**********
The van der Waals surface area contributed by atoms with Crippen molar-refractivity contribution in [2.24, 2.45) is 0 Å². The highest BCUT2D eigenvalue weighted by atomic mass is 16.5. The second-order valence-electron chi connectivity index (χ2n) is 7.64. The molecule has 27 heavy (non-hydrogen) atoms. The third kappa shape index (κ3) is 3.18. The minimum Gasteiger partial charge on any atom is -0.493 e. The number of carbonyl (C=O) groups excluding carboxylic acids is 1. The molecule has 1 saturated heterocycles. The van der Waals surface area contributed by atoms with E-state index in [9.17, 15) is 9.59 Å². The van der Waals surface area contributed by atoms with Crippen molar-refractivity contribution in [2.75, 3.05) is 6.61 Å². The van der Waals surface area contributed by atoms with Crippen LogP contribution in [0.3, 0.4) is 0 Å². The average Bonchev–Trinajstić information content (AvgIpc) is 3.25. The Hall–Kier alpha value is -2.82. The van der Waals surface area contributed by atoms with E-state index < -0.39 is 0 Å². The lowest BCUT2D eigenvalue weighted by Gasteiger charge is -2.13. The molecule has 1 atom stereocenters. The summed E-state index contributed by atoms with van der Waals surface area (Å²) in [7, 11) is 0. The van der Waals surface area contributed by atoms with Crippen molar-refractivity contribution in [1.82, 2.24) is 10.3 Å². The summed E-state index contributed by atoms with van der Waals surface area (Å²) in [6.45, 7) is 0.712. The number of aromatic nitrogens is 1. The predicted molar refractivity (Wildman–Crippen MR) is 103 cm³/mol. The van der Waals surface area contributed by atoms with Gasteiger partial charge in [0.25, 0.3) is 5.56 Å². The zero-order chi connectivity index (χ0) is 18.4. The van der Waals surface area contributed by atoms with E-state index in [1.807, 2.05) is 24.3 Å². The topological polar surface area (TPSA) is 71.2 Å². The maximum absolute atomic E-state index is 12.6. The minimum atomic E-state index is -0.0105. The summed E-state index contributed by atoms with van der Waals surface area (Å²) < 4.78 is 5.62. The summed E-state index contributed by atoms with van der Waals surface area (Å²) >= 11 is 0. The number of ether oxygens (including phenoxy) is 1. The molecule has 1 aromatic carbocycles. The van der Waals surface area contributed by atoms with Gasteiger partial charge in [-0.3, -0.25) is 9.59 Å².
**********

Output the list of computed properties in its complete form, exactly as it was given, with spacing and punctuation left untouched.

The van der Waals surface area contributed by atoms with Crippen molar-refractivity contribution in [2.24, 2.45) is 0 Å². The highest BCUT2D eigenvalue weighted by atomic mass is 16.5. The second-order valence-electron chi connectivity index (χ2n) is 7.64. The molecule has 27 heavy (non-hydrogen) atoms. The third kappa shape index (κ3) is 3.18. The minimum Gasteiger partial charge on any atom is -0.493 e. The number of carbonyl (C=O) groups excluding carboxylic acids is 1. The molecule has 1 saturated heterocycles. The van der Waals surface area contributed by atoms with E-state index in [9.17, 15) is 9.59 Å². The van der Waals surface area contributed by atoms with Crippen molar-refractivity contribution in [2.75, 3.05) is 6.61 Å². The van der Waals surface area contributed by atoms with Crippen LogP contribution in [0.3, 0.4) is 0 Å². The average Bonchev–Trinajstić information content (AvgIpc) is 3.25. The Hall–Kier alpha value is -2.82. The van der Waals surface area contributed by atoms with E-state index < -0.39 is 0 Å². The lowest BCUT2D eigenvalue weighted by Gasteiger charge is -2.13. The molecule has 1 atom stereocenters. The summed E-state index contributed by atoms with van der Waals surface area (Å²) in [7, 11) is 0. The van der Waals surface area contributed by atoms with Crippen molar-refractivity contribution in [1.82, 2.24) is 10.3 Å². The summed E-state index contributed by atoms with van der Waals surface area (Å²) in [6.45, 7) is 0.712. The number of aromatic nitrogens is 1. The predicted molar refractivity (Wildman–Crippen MR) is 103 cm³/mol. The van der Waals surface area contributed by atoms with Gasteiger partial charge in [0.25, 0.3) is 5.56 Å². The zero-order chi connectivity index (χ0) is 18.4. The van der Waals surface area contributed by atoms with E-state index in [1.807, 2.05) is 24.3 Å². The topological polar surface area (TPSA) is 71.2 Å². The maximum absolute atomic E-state index is 12.6. The minimum atomic E-state index is -0.0105. The summed E-state index contributed by atoms with van der Waals surface area (Å²) < 4.78 is 5.62. The summed E-state index contributed by atoms with van der Waals surface area (Å²) >= 11 is 0. The number of ether oxygens (including phenoxy) is 1. The molecule has 1 aromatic carbocycles. The van der Waals surface area contributed by atoms with Gasteiger partial charge in [-0.3, -0.25) is 9.59 Å².